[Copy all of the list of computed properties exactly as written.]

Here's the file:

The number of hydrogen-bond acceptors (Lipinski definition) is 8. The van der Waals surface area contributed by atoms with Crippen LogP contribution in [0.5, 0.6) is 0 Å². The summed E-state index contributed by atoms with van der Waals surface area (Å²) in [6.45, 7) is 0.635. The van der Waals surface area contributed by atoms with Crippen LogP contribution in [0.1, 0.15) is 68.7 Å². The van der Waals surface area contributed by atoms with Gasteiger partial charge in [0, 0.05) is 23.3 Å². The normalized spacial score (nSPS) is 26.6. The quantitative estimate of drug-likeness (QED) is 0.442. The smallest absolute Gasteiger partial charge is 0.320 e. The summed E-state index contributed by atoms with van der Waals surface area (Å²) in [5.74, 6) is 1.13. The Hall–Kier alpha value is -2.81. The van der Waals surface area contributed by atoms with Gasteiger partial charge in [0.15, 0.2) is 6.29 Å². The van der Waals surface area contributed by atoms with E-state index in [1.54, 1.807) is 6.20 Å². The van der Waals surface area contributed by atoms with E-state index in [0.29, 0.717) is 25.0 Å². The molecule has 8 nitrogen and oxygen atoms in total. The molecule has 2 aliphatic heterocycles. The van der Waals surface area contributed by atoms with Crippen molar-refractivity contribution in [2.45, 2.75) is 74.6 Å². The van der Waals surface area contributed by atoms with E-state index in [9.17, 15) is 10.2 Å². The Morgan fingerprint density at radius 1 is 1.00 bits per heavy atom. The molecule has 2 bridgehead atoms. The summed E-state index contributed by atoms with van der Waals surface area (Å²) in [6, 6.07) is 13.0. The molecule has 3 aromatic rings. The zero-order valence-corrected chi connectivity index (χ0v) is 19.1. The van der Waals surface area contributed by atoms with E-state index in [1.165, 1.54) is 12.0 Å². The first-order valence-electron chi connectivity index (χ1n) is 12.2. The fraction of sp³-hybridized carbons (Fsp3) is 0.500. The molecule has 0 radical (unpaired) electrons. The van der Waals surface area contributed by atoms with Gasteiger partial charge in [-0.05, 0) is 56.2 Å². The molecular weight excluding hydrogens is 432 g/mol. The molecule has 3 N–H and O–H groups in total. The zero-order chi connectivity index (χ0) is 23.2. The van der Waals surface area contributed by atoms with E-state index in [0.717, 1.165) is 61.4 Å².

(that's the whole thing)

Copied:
The number of hydrogen-bond acceptors (Lipinski definition) is 8. The van der Waals surface area contributed by atoms with Crippen LogP contribution in [0.5, 0.6) is 0 Å². The summed E-state index contributed by atoms with van der Waals surface area (Å²) in [6.45, 7) is 0.635. The van der Waals surface area contributed by atoms with Crippen LogP contribution in [0.1, 0.15) is 68.7 Å². The van der Waals surface area contributed by atoms with Gasteiger partial charge in [0, 0.05) is 23.3 Å². The normalized spacial score (nSPS) is 26.6. The quantitative estimate of drug-likeness (QED) is 0.442. The smallest absolute Gasteiger partial charge is 0.320 e. The summed E-state index contributed by atoms with van der Waals surface area (Å²) in [5.74, 6) is 1.13. The Hall–Kier alpha value is -2.81. The van der Waals surface area contributed by atoms with Gasteiger partial charge in [0.15, 0.2) is 6.29 Å². The van der Waals surface area contributed by atoms with E-state index in [1.54, 1.807) is 6.20 Å². The van der Waals surface area contributed by atoms with E-state index in [0.29, 0.717) is 25.0 Å². The molecule has 8 nitrogen and oxygen atoms in total. The molecule has 2 aliphatic heterocycles. The van der Waals surface area contributed by atoms with Crippen molar-refractivity contribution in [2.45, 2.75) is 74.6 Å². The van der Waals surface area contributed by atoms with E-state index in [9.17, 15) is 10.2 Å². The Morgan fingerprint density at radius 1 is 1.00 bits per heavy atom. The molecule has 2 bridgehead atoms. The summed E-state index contributed by atoms with van der Waals surface area (Å²) in [6, 6.07) is 13.0. The molecule has 3 aromatic rings. The zero-order valence-corrected chi connectivity index (χ0v) is 19.1. The van der Waals surface area contributed by atoms with E-state index in [1.165, 1.54) is 12.0 Å². The first-order valence-electron chi connectivity index (χ1n) is 12.2. The fraction of sp³-hybridized carbons (Fsp3) is 0.500. The molecule has 0 radical (unpaired) electrons. The van der Waals surface area contributed by atoms with Gasteiger partial charge in [-0.05, 0) is 56.2 Å². The molecular weight excluding hydrogens is 432 g/mol. The molecule has 3 N–H and O–H groups in total. The zero-order chi connectivity index (χ0) is 23.2. The van der Waals surface area contributed by atoms with E-state index in [0.717, 1.165) is 61.4 Å².